Christie’s has come under fire for selling a ca. first-century statue of the Greek god Eros that has allegedly passed through the hands of antiquities dealers who may have been involved in illegal trade practices. The piece is featured on the cover of a catalogue for a sale due to take place in an antiquities auction in London on December 4, and it is estimated to sell for as much as £800,000 (about $1.03 million).
Christos Tsirogiannis, a former senior field archaeologist at Cambridge University’s archaeological unit and a newly appointed associate professor at the Institute of Advanced Studies, University of Aarhus in Denmark, raised concerns with the house over the lot’s provenance. Throughout his career, Tsirogiannis has identified more than 1,000 looted artifacts at auction houses, commercial galleries, and in private collections—including five pieces of dubious origin offered at Christie’s New York in 2014. According to the Guardian, Tsirogiannis has cited four photographs of “exactly the same object” in the possession of infamous British dealer Robin Symes and his late partner Christo Michaelides.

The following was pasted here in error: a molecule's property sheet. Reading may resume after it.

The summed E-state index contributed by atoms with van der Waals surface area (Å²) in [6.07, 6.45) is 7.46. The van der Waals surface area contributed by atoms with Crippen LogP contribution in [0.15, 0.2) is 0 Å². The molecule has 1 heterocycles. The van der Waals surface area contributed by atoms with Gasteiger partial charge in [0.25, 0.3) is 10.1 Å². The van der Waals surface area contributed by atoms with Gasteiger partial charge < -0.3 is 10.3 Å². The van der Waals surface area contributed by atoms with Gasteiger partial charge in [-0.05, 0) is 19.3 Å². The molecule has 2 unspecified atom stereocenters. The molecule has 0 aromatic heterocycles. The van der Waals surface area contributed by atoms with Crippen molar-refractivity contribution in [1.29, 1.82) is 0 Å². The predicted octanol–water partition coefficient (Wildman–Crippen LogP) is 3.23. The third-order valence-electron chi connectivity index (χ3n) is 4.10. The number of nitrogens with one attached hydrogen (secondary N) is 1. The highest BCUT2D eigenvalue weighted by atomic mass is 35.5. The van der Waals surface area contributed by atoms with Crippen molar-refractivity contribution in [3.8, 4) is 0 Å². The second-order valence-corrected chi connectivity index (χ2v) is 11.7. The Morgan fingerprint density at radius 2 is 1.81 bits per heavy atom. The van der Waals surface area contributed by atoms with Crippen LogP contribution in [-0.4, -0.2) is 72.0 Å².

In 2005 Symes was convicted for disregarding court orders over the sale of a £3 million Egyptian statue. In 2016 Italian and Swiss police recovered thousands of looted artifacts stored by Symes at the Geneva Freeport in Switzerland. The Association for Research into Crimes Against Art (ARCA) described the trove as “an Ali Baba’s cave-worthy hoard of Roman and Etruscan treasures.”
Regarding the Eros statue, titled A Roman Marble Eros Unstringing His Bow in the Christie’s catalogue, Tsirogiannis alleged that Christie’s had failed to adequately establish the provenance. “Here we have the much-advertised due diligence process of Christie’s that has largely failed since it missed the most important part–the connection to Symes and Michaelides, notorious antiquities dealers connected with numerous cases of illicit antiquities,” he told the Guardian.
The catalogue lists the sculpture as “the property of a gentleman.” The provenance is described as: “[Writer] Roger Peyrefitte (1907–2000) collection, Paris, said to have been acquired from [dealer] Nicolas Landau in the late 1960s. French private collection, purchased from the above in 1986.” For Tsirogiannis, the phrase “said to have been” could prove that the work has a suspect provenance.
In response to Tsirogiannis’s claims, a Christie’s spokesperson said in a statement, “Following extensive research, we have found no grounds under which title to sell can be questioned. Christie’s would never sell anything having reason to believe has been stolen or inauthentic. We devote considerable time and money to investigating the objects in our care.”
Tsirogiannis described the Eros statue as “an extremely important and beautiful object.” He later added, “A potential buyer’s investment and reputation will be at stake if, in due course, any proof of its illicit origin appears.”